When students graduate as either speech-language pathologists, occupational therapists, or physical therapists, they have many choices when it comes to work settings. Many therapists find that the advantages of serving therapy in school-based services fit well with their desired lifestyles.
Often overlooked and widely undeserved, the professions in school-based therapy provide some of the most beneficial work environments in any industry. Every day, thousands of therapists across the country help children succeed in school. For many individuals, working as a school-based therapist ... Continue Reading
Up to 10 percent of the United States population is affected by specific learning disabilities, such as dyslexia, dyscalculia and autism, translating to 2 or 3 pupils in every classroom, according to a new review. A learning disability can be described as a gap between the level of achievement that is expected and what is actually achieved. Contrary to popular belief, learning disabilities can affect people with average or above-average intelligence. A child may have a learning disability ... Continue Reading
The role of pediatric physical therapy is to help children who have difficulty with functional movement, poor balance, and challenges moving through their environment successfully. Some children with Autism Spectrum Disorder (ASD) have low muscle tone, some have poor balance, others may not be well-coordinated, and still others may have a combination of all of the above. These are all areas that a physical therapist can address. After an assessment, the physical therapist will design and implement a program that will help to improve the individual child’s areas ... Continue Reading
Being a pediatric physical therapist is challenging, but also very rewarding. We encourage PTs to learn more about pediatrics.
Be humble about what you know and what you do not yet know. Recognize that the clinicians around you, especially those who have been practicing longer, stand to be some of your greatest teachers. Choose your work settings with mentorship in mind. It’s important to remember that you can learn not only from pediatric physical therapists but occupational and speech therapists as ... Continue Reading
#1: Get Organized
Here are a few specific tips to help –
- Try using one color folder per school. For each school in which you work, use only one specific color folder.
- In each student’s file, keep a general information page including goals. There are several free versions of this from TeachersPayTeachers.
- Keep a binder for all your daily notes. Using file folder dividers with tabs, write the student’s name on the file folder tab. Try to keep it in alphabetical order to ...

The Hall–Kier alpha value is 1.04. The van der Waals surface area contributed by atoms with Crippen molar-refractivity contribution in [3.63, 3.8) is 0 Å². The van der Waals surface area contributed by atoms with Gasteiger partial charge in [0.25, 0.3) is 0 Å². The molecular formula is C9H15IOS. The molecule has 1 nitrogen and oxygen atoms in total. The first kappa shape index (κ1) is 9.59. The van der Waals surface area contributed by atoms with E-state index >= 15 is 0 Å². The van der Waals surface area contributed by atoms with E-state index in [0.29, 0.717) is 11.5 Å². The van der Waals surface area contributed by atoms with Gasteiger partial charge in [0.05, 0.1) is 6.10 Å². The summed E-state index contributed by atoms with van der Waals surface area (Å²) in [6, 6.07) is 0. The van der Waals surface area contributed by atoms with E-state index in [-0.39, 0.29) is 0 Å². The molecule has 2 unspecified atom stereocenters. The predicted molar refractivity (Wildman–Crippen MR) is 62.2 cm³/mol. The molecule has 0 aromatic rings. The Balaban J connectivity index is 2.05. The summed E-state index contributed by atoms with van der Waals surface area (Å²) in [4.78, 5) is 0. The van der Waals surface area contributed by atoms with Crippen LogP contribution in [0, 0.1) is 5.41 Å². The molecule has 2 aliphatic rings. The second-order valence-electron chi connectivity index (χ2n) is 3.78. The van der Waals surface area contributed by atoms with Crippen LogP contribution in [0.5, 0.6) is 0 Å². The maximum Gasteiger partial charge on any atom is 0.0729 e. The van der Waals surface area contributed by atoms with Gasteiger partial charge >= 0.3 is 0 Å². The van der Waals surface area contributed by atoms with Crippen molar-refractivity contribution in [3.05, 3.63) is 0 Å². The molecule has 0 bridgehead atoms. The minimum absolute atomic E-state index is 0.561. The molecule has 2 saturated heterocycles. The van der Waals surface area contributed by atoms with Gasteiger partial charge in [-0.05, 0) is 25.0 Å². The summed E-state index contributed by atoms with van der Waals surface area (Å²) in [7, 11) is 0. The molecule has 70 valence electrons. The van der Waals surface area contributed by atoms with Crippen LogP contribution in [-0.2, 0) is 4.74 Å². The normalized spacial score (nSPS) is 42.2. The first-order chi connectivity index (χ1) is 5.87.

This will provide an understanding of the differences between educational and medical therapy models as they pertain to a child’s therapy needs and how each is beneficial. An example to help differentiate . . .A school-age child who is unable to pronounce the “R” sound but is not carrying the deficit over into spelling or writing assignments, and is still intelligible to a listener would not qualify for therapy services under the educational model because while there is an impairment present, ... Continue Reading
Here is some insight into the frequently asked question, “Should I go contract?”. Here are some solid reasons to seriously consider working for a contracting agency!
- Substantially higher pay– When you work as a contract employee, you get paid an hourly wage. That wage is negotiable with the contract company. You may be able to negotiate an hourly rate that is more in your favor, due to special skills that you may have (like speaking Spanish). Additionally, travel stipends can be ...
Working in the schools allows you to work with diverse children of all ages and skill levels. Whether its rural, suburban, or urban settings you are looking for, school-based therapy can get your feet firmly in an area that suits you. Practicing in a school also means variety. You may work with individuals, small groups, or share your expertise within a classroom setting. Another terrific benefit of working in a school setting ... Continue Reading
In the past, SLPs and teachers tended to keep to themselves; however, as teaching methods have evolved, so have treatment methods for SLPs. These newer methods mean that there will be more interaction between the two professions than before. I’m here today to give you some tips and ideas on how to collaborate with the classroom teacher to make sure your patients are as successful as possible.
Why is it important?
Collaboration between a student’s SLP and teacher is important to the ... Continue Reading
One of the great things about being a speech language pathologist is the diversity of work that the career offers. SLPs are eligible and qualified to work in many settings, and the work within those settings is often quite varied. So, whether you are considering a change from full-time employee to a traveling SLP professional, are thinking about changing your work environment, or are desiring a change in the type of client you serve, there are many reasons to ... Continue Reading